The Jagpod: A Solar Powered Shipping Container Home

by Dion Boyd

An interesting article on the Clean Technica website posted by Jake Richardson on March 15th, discusses the Jagpod, the World’s first energy-efficient tiny home that uses recycled shipping containers and solar panels to provide affordable and sustainable housing. [https://www.indiegogo.com/projects/the-jagpod-solar-powered-shipping-container-home–2#/] The Jagpod was created by founder of Jaguar Containers, William Coit, who after spending three months in West Ghana realized that many villages do not have sustainable housing. As of now, the Jagpod comes in two standard types, a 20 ft. and a 40 ft. unit. The 20 ft. unit has 144 square feet of living space and starts at a price around $30,000 whereas the 40 ft. unit has 300 square feet and starts at about $60,000. Because of smaller size, the 20-foot pods are much easier to transport but the larger unit satisfies the needs of people who would prefer more space over ease of transportation. William Coit was not the first person to create a home out of a shipping container, but what he is a front runner for is providing energy for these homes through solar power. Each type of container includes 2 to 4 235 Watt solar panels with a 27-volt battery tank to diminish the unpredictability of off the grid energy. Continue reading

Energy Storage Breakthrough Aims at $54 per kWh

by Dion Boyd

An interesting article on the Clean Technica website, posted by Tina Casey on February 26th, discusses the development of the next generation’s low cost high capacity battery. A company called BioSolar is set to surpass the previous goal of $100 per kwh, set by researchers a few years prior, by achieving $54 per kwh. The company recently completed an international patent application by filling out applications for what they call a “multicomponent-approach to enhance stability and capacitance in polymer-hybrid supercapacitors.” [http://cleantechnica.com/2016/02/26/new-energy-storage-solution-could-hit-magic-54-mark/] Continue reading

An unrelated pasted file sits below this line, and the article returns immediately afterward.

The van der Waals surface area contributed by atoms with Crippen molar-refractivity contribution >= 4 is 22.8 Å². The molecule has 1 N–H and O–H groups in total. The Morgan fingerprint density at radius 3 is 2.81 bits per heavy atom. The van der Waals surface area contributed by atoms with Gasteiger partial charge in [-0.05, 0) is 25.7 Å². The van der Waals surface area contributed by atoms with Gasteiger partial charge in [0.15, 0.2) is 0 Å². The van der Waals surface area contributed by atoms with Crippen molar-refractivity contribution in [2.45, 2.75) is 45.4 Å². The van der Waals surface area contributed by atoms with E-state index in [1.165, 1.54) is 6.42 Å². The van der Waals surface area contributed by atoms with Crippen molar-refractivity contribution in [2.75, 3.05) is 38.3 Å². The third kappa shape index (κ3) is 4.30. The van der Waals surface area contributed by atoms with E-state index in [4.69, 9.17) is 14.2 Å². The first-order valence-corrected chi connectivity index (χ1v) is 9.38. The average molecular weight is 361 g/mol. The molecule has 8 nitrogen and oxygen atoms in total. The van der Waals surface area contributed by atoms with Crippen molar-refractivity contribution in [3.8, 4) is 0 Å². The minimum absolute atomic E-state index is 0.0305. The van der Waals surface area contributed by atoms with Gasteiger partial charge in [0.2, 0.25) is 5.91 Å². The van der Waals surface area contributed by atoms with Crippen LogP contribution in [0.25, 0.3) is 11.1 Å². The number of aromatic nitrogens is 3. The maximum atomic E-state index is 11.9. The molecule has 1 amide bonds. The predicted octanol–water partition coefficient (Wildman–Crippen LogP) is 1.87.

UK’s First Home Installation of Tesla Powerwall

by Dion Boyd

In an interesting article posted on The Guardian on February 5, 2016, blogger Steven Morris discusses the UK’s first home installation of a Tesla Powerwall by a company based in Port Talbot called Solar Plants. The Tesla Powerwall is a wall-mounted 7kWh or 10kWh lithium-ion-battery system that works by absorbing solar energy from exterior panels and then storing that energy for later use. It was first launched in California in May of 2015 with a price tag of $3000 or $3750 depending on the battery capacity. All orders sold out within the first 10 days and Tesla is now working on fulfilling backlog orders in 2016. They are also planning to release a second version of the Powerwall in July or August. Founder Elon Musk has not specified the details of the updates but has stated that the battery cells used in the updated model will come from the Gigafactory rather than their current dispenser, Panasonic. [http://www.fastcompany.com/3056330/fast-feed/tesla-will-launch-a-new-version-of-its-powerwall-battery-this-summer] Powerwall is not the first of its kind as there are other battery systems on the market, but its sleek, slim, and simple design makes it very attractive to consumers. According Mark Kerr, the owner of the Powerwall installed in this article, “its design is very sleek and minimalistic and something you can hang on the wall like a piece of art, definitely nothing like some of the other clunky looking batteries.” [http://www.theguardian.com/environment/2016/feb/05/welsh-home-installs-uks-first-tesla-powerwall-storage-battery] Continue reading